API and Geolocation
Even though the freeCodeCamp lessons before these projects cover JSON and APIs, I don’t think they do a very good job of explaining them.
That meant it was time to use the famous Read-Search-Ask method that is such a vital programming skill.
Fortunately, in the world we live in today you can also add “watch” to that research list.
I picked up information from a lot of different sources, as well as some good old fashion trial and error, but these videos from CodeWithNick were especially helpful.
Weather Dependant Background
There are a lot of resources out there when it comes to figuring how to access the API and the functions necessary to return the weather. One thing that isn’t as well covered is how to change the background of the site based on the current weather.
Figuring this one out, more or less on my own, made me pretty happy.
I had already created a variable called “currentIcon” that was used along with another variable (“iconSrc”) to display an icon for the current weather (this is covered in the above series of videos).
I used an if/else statement to compare the value of currentIcon to the different possible weather icons. The background image and color would then change based on what currentIcon was equal to.
Here is a look at that code:
You just need to know all the different icon codes, which can be found here under Icon List.
In hindsight, I think there might be a simpler way to do this, perhaps with a switch statement, but I am more comfortable with if/else statements so I went with that.
The hardest part of this project was actually figuring out the toggle switch.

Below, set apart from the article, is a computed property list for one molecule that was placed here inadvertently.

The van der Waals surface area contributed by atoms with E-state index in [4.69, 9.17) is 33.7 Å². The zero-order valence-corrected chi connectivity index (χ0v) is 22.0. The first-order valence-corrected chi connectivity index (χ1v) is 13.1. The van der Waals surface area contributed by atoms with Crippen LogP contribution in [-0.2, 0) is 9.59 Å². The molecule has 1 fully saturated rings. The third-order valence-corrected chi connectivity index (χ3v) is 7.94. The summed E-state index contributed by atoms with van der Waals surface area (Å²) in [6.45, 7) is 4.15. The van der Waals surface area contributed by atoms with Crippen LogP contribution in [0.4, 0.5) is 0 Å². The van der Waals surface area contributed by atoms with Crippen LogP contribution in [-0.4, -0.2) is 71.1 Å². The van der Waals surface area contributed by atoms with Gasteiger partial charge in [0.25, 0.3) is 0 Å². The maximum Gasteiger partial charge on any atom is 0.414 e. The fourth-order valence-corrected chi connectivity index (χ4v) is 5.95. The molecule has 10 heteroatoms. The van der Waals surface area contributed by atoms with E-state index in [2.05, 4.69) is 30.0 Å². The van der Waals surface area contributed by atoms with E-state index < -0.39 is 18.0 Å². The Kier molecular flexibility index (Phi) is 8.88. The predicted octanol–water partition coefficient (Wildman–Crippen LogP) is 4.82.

It wasn’t the toggle function itself that gave me trouble, it was the actual toggle button.
Originally I used a link attached to the Fahrenheit/Celsius text to allow the user to switch between the two but I wanted something nicer.
I could have gone with a basic button, which would have been a lot easier, but I really wanted a toggle. Eventually, I figured it out thanks in large part to this Pen.
Another issue involved the Flexbox container.
I wanted the high and low temperature to display horizontally on larger screens but there didn’t seem to be a way to have two different flex-directions within the same container.
When I tried creating two different containers it affected the display div in ways that I wasn’t happy with.
I was able to get the two temperatures to display horizontally using a span element but again that affected the layout in ways that I didn’t like.
In the end, I decided to leave them displaying vertically.
The only other issue I had turned up after the fact.
Once I shared the project with my friends to test I found out that the geolocation isn’t quite right, in particular on mobile devices. It is only a difference of a few miles but it is still bothersome.
There wasn’t much I could do about it since the issue is with the geolocation detection tool and not my particular app. I thought about trying to find a different method of detecting the user location but this is the method that fCC recommends so I stuck with it.
See for Yourself
Leave me a note in the comments section or hit me up on Twitter if you have any feedback. Don’t forget to share a link to your work if you have also completed this project.